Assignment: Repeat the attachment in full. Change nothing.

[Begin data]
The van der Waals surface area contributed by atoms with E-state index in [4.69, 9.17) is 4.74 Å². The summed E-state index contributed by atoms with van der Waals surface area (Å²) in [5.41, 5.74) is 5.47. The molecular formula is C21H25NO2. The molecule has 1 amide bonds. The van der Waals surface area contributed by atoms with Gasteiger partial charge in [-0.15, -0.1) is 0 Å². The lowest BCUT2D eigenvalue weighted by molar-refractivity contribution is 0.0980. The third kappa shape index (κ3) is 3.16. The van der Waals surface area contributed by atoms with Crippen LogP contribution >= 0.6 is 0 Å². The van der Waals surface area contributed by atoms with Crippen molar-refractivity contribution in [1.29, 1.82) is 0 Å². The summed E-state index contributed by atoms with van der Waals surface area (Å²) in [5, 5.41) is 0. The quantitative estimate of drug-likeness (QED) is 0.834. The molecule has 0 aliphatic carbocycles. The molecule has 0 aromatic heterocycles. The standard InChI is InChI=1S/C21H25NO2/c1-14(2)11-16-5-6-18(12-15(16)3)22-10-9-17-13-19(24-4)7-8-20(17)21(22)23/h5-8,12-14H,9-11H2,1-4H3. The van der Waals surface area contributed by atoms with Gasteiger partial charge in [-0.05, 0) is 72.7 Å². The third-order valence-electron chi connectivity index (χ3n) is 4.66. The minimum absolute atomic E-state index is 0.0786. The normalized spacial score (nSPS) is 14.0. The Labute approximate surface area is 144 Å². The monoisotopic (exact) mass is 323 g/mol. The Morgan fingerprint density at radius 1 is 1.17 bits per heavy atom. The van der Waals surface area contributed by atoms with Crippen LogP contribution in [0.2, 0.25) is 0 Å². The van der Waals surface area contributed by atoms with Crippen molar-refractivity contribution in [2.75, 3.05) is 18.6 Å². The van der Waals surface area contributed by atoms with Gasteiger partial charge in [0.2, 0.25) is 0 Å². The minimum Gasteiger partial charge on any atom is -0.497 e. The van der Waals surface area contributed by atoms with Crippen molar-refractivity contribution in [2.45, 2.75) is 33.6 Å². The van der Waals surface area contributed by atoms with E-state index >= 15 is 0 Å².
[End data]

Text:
The van der Waals surface area contributed by atoms with E-state index in [4.69, 9.17) is 4.74 Å². The summed E-state index contributed by atoms with van der Waals surface area (Å²) in [5.41, 5.74) is 5.47. The molecular formula is C21H25NO2. The molecule has 1 amide bonds. The van der Waals surface area contributed by atoms with Gasteiger partial charge in [-0.15, -0.1) is 0 Å². The lowest BCUT2D eigenvalue weighted by molar-refractivity contribution is 0.0980. The third kappa shape index (κ3) is 3.16. The van der Waals surface area contributed by atoms with Crippen LogP contribution >= 0.6 is 0 Å². The van der Waals surface area contributed by atoms with Crippen molar-refractivity contribution in [1.29, 1.82) is 0 Å². The summed E-state index contributed by atoms with van der Waals surface area (Å²) in [5, 5.41) is 0. The quantitative estimate of drug-likeness (QED) is 0.834. The molecule has 0 aliphatic carbocycles. The molecule has 0 aromatic heterocycles. The standard InChI is InChI=1S/C21H25NO2/c1-14(2)11-16-5-6-18(12-15(16)3)22-10-9-17-13-19(24-4)7-8-20(17)21(22)23/h5-8,12-14H,9-11H2,1-4H3. The van der Waals surface area contributed by atoms with Gasteiger partial charge in [-0.05, 0) is 72.7 Å². The third-order valence-electron chi connectivity index (χ3n) is 4.66. The minimum absolute atomic E-state index is 0.0786. The normalized spacial score (nSPS) is 14.0. The Labute approximate surface area is 144 Å². The monoisotopic (exact) mass is 323 g/mol. The Morgan fingerprint density at radius 1 is 1.17 bits per heavy atom. The van der Waals surface area contributed by atoms with Crippen LogP contribution in [0.2, 0.25) is 0 Å². The van der Waals surface area contributed by atoms with Crippen molar-refractivity contribution in [2.75, 3.05) is 18.6 Å². The van der Waals surface area contributed by atoms with Gasteiger partial charge in [0.2, 0.25) is 0 Å². The minimum Gasteiger partial charge on any atom is -0.497 e. The van der Waals surface area contributed by atoms with Crippen molar-refractivity contribution in [2.45, 2.75) is 33.6 Å². The van der Waals surface area contributed by atoms with E-state index >= 15 is 0 Å².